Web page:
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Syrian warplanes bomb rebellious Damascus suburbs
Question of the Day
BEIRUT (AP) — Syrian fighter jets on Sunday bombed Damascus suburbs in a government offensive to dislodge rebels from strategic areas around the capital, activists said, as clashes raged around army bases and airfields in the country's north.
The Britain-based Syrian Observatory for Human Rights said warplanes were hitting towns and villages around the capital, while regime forces targeted other neighborhoods with artillery and mortars. At least nine people were killed when a shell hit eastern Ghouta district, the group said.
Also Sunday, Turkish state media said Syrian President Bashar Assad's fighter jets bombed the Syrian town of Azaz near the Turkish border.
At least 34 Syrians wounded in the airstrikes were brought across the border to the Turkish province of Kilis for treatment, the state-run Anadolu agency said. Seven died of the injuries, the report said.
The Observatory said troops were battling rebels in the suburb of Daraya a day after government officials claimed the army had taken much of the strategic area, which lies on the edge of a major military air base southwest of the capital.
In northern Syria, government forces were fighting rebels over an air base and the international airport of Aleppo, Syria's largest city. The airport includes a military base.
Syrian troops have been pushing since November to regain Daraya, which had a population of about 200,000 before the fighting. Thousands have fled the relentless violence, among more than 2 million Syrians who have been internally displaced during the civil war. At least a half-million Syrians have fled to neighboring countries such as Turkey, Lebanon and Jordan.
Because of its strategic location, rebel control of the Daraya poses a particularly grave threat to the capital.
The suburb is flanked by the key districts of Mazzeh, home to a military air base, and Kfar Sousseh, where the government headquarters, the General Security intelligence agency head office and the Interior Ministry are located.
While Mr. Assad's loyalists appear to have an upper hand on the Damascus front because of the regime's air power, the rebels dealt the government a major blow in the north by capturing a sprawling air base in Idlib province on Friday.
Rebels retained control of the Taftanaz base Sunday and intensified their assault on the Mannagh air base and the international airport in Aleppo, Syria's largest city, activists said.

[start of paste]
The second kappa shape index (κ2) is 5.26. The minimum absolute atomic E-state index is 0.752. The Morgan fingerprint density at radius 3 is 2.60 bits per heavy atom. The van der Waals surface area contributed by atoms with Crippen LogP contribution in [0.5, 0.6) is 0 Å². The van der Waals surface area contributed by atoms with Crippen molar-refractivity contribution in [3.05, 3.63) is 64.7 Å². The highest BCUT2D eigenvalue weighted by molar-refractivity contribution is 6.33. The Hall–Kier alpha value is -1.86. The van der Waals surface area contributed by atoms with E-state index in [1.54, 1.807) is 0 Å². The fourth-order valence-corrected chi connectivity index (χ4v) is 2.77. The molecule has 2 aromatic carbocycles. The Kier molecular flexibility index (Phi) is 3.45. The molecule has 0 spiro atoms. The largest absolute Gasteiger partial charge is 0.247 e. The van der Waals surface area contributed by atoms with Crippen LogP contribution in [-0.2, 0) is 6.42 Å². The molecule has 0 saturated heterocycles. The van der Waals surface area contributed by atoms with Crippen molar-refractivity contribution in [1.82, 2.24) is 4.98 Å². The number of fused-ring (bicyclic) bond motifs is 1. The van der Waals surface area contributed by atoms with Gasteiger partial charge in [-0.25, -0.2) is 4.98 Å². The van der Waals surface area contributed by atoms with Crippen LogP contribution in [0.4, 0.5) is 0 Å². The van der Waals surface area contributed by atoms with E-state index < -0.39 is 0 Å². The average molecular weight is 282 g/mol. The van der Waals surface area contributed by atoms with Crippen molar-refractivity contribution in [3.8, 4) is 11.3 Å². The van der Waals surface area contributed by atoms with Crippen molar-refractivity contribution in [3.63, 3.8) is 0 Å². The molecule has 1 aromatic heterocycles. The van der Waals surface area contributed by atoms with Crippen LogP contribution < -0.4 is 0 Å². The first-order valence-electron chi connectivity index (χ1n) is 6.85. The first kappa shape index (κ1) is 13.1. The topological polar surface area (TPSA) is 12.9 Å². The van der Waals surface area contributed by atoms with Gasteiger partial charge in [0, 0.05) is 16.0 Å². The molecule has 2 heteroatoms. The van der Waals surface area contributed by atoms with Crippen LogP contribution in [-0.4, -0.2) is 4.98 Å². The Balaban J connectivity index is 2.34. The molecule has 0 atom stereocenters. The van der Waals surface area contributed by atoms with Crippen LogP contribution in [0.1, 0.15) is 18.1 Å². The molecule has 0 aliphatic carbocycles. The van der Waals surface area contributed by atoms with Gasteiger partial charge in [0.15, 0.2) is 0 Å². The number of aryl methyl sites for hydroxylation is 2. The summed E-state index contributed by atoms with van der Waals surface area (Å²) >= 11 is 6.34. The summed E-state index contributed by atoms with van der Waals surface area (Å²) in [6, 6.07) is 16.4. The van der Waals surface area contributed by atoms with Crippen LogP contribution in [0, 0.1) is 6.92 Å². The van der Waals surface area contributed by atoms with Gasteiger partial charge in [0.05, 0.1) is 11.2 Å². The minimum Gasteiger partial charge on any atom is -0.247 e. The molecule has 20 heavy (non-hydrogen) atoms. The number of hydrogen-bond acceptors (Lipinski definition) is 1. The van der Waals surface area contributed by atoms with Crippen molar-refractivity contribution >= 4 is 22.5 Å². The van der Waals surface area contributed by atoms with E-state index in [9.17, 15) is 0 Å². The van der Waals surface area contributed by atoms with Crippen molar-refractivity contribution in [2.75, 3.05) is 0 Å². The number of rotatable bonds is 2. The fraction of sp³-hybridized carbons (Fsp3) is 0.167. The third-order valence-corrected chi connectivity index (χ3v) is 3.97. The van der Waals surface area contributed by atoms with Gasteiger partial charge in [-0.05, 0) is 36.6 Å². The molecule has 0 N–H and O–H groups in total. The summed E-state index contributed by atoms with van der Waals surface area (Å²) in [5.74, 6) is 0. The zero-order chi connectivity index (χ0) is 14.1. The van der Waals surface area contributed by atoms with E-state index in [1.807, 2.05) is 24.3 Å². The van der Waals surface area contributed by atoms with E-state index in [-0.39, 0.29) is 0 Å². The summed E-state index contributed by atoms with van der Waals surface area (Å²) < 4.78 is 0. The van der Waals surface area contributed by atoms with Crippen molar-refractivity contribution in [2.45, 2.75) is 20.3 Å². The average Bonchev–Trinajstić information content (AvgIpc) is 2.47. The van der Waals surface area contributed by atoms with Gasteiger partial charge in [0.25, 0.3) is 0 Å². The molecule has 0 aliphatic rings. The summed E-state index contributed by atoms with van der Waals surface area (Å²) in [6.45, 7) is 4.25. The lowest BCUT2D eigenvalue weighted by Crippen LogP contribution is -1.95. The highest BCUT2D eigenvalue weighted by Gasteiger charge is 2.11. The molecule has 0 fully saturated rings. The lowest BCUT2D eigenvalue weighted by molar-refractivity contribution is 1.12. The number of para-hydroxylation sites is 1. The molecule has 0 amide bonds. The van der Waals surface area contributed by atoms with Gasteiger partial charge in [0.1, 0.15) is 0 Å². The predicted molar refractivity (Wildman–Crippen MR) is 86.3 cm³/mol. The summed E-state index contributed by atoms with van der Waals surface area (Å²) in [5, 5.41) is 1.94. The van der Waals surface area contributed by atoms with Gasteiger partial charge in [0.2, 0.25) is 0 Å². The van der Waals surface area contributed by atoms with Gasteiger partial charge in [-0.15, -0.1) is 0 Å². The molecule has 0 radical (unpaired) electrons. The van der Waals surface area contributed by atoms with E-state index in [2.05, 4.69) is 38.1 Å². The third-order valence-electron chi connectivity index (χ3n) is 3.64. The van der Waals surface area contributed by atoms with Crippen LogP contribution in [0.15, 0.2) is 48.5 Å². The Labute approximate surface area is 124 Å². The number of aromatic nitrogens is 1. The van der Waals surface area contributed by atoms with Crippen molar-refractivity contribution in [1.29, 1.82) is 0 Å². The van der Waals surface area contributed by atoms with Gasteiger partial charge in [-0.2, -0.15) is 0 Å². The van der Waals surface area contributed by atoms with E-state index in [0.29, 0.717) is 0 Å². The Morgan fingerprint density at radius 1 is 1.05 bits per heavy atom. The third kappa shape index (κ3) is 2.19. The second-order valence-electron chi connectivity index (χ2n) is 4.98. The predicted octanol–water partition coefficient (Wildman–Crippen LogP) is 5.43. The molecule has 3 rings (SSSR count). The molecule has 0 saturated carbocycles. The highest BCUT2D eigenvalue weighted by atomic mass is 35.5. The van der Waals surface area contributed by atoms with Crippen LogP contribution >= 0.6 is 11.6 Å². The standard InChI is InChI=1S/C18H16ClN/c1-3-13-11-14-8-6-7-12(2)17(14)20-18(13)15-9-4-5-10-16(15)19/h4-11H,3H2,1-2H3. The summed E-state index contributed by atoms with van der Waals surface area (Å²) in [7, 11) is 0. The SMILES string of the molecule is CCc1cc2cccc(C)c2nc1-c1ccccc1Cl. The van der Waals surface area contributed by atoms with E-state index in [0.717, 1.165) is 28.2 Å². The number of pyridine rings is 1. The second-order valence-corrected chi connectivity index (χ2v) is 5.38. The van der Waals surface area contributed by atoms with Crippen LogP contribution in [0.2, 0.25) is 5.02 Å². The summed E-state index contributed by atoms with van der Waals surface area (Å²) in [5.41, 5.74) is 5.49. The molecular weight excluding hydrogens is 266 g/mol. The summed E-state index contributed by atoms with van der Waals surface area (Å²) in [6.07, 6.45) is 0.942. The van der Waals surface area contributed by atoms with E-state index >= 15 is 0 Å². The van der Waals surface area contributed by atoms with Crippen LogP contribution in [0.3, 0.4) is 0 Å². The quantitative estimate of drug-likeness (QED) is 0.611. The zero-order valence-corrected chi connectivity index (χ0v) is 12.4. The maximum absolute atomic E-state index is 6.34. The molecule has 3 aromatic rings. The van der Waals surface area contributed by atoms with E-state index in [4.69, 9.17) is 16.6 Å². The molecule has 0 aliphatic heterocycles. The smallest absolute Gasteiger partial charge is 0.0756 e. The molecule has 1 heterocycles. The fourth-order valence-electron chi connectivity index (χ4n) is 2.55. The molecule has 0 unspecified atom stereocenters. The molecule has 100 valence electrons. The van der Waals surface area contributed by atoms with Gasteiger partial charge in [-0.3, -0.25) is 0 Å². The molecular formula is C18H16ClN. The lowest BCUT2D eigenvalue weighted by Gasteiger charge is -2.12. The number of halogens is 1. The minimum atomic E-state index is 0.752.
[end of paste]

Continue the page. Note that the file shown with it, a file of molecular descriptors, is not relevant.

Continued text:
Among the rebels taking part in the battle are fighters from Jabhat al-Nustra, an Islamist group that the U.S. has branded a terrorist organization. Washington said the group, among the most organized and effective rebel forces on the ground, is affiliated with al Qaeda.
Syrian official statements regularly play up the role of Islamist militants in the civil war and refer to the rebels as terrorists.
More than 60,000 people have been killed since the revolt started almost two years ago.
Heavy fighting was reported Sunday in the northern province of Deir el-Zour, involving attacks by warplanes, activists said.
Last month the international aid group Doctors Without Borders said tens of thousands of Syrians, many of them wounded, are trapped in Deir el-Zour.
In Aleppo, where rebels fought troops to a stalemate last year, the two sides clashed near the air force intelligence building in the Zahra neighborhood.
The state-run SANA news agency said an army unit killed "a number of terrorists and destroyed a convoy of cars that was transporting weapons, ammunition and terrorists" in Deir el-Zour.
Prime Minister Wael al-Halqi formed a ministerial committee to conduct dialogue with opposition groups, SANA reported. The dialogue is part of efforts to implement a peace plan Mr. Assad outlined in a speech a week ago.
In his first address to the nation in six months, Mr. Assad rejected international calls to step down and offered to oversee a national reconciliation conference, while rejecting any talks with the armed opposition and vowing to continue fighting them.
The speech was condemned by the U.S. and its Western and Gulf Arab allies, while Mr. Assad's backers in Russia and Iran said his proposal should be considered.
In a rare demonstration in Damascus, dozens of protesters staged a sit-in at the Justice Ministry on Sunday, demanding the minister move against merchants who activists claim are trying to profit from the crisis by raising prices of cooking gas, flour and bread.
Food prices have soared in the past year in Syria as the value of the local currency plummeted because of the conflict and an international ban on oil exports.
• Associated Press writer Albert Aji in Damascus and Suzan Fraser in Ankara, Turkey, contributed to this article.
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